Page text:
I was appointed Acting Director, which means I am wearing multiple hats, and the editor hat ended up thrown into the corner. But the call for applicants is out, the review process is underway, and we hope to interview and hire Dan's successor by sometime this fall.

Other staff changes include Jason Schmidt, Field Organizer leaving the end of March to farm fulltime. We've hired Lyle Kohlmeier to replace Jason (see page 13), and hired 3 chapter coordinators as we launched the Our Local Food Project this spring.

Mercedes Taylor-Puckett has taken on Dan's local/regional food project responsibilities. Diane Dysart has upped her vigilance in all things related to budgets and reports. Field staff continue working with farmers and organizing workshops and tours, and have smoothly absorbed additional needs, such as helping plan the 2011 Sustainable Agriculture Conference.

So, with this newsletter, KRC is back on track with its obligations. For the remainder of the year, we plan to issue several smaller, more timely issues as we move through the first phase of transition. Wish us luck!

KRC has had only three Executive Directors in its lifetime, so when we choose these individuals, we choose them carefully. And when the board chose Dan twenty years ago, they did well.

Dan took over just before KRC's fortunes took off. Under his leadership we received a multi- year Kellogg Foundation grant which set up the Heartland Network clusters around the state-- a program that greatly expanded KRC's reach into the varied nature of Kansas agriculture. Many of these clusters still exist today-- in varied forms-- as grazing clusters or marketing groups, and for several years they were the nucleus of our Heartland Round-up, an annual sustainable agriculture conference that brought together like-minded farmers, ranchers and consumers from across the state to learn and to share stories of success and failure, to cuss and discuss, and to make plans for the future. Members of those clusters and their offshoots are today the foundation of our farm and ranch supporters.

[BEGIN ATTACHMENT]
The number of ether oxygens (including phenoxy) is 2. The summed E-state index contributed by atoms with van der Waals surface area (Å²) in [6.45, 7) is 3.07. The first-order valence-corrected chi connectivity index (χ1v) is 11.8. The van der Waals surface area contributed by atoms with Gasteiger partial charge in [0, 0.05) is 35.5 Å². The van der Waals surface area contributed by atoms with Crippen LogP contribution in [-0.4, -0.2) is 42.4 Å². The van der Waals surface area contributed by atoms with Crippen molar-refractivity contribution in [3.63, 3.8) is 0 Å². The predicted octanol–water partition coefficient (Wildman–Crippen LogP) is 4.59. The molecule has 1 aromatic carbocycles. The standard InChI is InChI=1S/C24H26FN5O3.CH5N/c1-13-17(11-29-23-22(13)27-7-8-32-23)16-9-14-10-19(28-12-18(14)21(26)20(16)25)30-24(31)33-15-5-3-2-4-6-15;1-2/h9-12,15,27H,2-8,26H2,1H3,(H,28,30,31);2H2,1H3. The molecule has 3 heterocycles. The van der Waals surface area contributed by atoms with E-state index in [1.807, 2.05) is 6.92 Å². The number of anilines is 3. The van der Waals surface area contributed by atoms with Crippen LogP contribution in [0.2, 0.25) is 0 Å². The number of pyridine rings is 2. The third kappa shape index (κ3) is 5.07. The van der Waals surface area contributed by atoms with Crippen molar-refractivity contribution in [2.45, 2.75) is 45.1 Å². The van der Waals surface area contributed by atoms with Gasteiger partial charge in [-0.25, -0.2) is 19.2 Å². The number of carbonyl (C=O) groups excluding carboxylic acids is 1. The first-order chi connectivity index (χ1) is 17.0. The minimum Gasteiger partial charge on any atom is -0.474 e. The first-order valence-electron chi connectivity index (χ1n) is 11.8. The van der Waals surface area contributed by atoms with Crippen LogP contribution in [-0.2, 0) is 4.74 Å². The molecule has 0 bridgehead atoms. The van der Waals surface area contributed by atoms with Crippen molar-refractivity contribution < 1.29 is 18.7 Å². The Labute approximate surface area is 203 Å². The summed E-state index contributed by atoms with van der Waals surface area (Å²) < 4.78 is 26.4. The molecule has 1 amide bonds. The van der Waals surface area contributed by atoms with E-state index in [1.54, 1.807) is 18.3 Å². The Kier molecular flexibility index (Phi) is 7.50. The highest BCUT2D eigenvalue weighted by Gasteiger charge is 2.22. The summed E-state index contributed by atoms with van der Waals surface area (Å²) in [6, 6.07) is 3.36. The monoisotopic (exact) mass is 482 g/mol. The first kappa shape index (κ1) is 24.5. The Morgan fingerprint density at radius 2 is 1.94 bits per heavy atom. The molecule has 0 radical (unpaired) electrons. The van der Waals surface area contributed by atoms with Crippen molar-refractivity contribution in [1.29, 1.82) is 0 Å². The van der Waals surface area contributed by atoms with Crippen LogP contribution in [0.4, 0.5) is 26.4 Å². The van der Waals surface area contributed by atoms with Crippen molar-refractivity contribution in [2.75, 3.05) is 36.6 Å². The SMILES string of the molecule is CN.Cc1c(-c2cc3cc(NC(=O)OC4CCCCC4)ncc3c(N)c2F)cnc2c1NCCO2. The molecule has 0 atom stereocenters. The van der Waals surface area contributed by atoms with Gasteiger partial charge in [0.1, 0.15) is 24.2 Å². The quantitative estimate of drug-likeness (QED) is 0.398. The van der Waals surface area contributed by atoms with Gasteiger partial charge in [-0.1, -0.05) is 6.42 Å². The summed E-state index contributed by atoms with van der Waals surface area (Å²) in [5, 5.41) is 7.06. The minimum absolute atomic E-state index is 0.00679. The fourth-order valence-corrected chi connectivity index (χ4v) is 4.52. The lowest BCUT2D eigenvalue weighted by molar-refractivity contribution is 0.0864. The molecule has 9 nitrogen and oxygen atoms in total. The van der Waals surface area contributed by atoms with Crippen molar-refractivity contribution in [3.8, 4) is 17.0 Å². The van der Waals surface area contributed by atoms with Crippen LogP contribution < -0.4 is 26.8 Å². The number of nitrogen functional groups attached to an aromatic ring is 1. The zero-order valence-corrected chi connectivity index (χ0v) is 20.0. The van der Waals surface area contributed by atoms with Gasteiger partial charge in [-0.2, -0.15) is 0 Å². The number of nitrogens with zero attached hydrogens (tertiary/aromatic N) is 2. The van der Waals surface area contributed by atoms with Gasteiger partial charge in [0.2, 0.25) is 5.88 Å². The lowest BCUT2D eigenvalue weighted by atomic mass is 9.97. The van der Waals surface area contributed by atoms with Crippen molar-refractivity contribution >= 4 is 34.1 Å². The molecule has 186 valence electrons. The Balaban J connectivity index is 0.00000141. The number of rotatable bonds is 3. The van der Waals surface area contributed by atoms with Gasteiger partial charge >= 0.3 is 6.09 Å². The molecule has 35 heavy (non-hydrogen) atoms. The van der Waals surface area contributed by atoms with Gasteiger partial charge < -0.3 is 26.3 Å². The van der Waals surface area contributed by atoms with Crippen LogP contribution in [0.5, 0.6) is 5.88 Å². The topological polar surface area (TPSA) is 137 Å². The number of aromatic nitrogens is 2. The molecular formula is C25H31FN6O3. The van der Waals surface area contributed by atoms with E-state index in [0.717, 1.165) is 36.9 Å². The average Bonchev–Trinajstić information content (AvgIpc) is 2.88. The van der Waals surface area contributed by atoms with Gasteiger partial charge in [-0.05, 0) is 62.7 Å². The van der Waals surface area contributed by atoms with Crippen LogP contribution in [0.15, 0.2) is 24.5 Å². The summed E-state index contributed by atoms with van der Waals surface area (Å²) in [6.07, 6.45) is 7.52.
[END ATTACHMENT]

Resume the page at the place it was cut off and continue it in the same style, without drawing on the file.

Dan oversaw our growth into whole farm planning and offering help to farmers in implementing sustainable farming practices in our Clean Water Farm Project. He participated in a high tunnel research project with several land grants way back before hoop houses were cool. He plunged into the wind energy debate in Kansas early on, and traveled the state educating county commissioners and community leaders on the pitfalls of private contracts, and the benefits of community wind.

He initiated regular meetings with KSU's research and extension faculty and other personnel (through the Kansas Center for Agricultural Resources and the Environment) to review common projects and questions, and develop new ways to partner with the university.

Dan served as Co-Chair of then Governor Sebelius' Task Force on Rural Kansas, and was instrumental in the development of the Kansas Food Policy Council, a network of state agency, church and non-profit groups analyzing food issues and accessibility in Kansas and making policy and program recommendations to enhance food security of all Kansans.

And in recent years, Dan led the charge to elevate the importance of local/ regional food production, processing and marketing as economic growth for communities and the state.

In short, there have not been many issues affecting farming, food and sustainable resource use in Kansas that Dan has not been involved in. And he has done it all with grace and humor, including the time he and I both thought we would be tarred and feathered by an audience particularly hostile to KRC's views. (In fact, Dan's sense of humor is why I am lobbying hard to list "a keen sense of humor" as an absolute necessity in the job criteria.)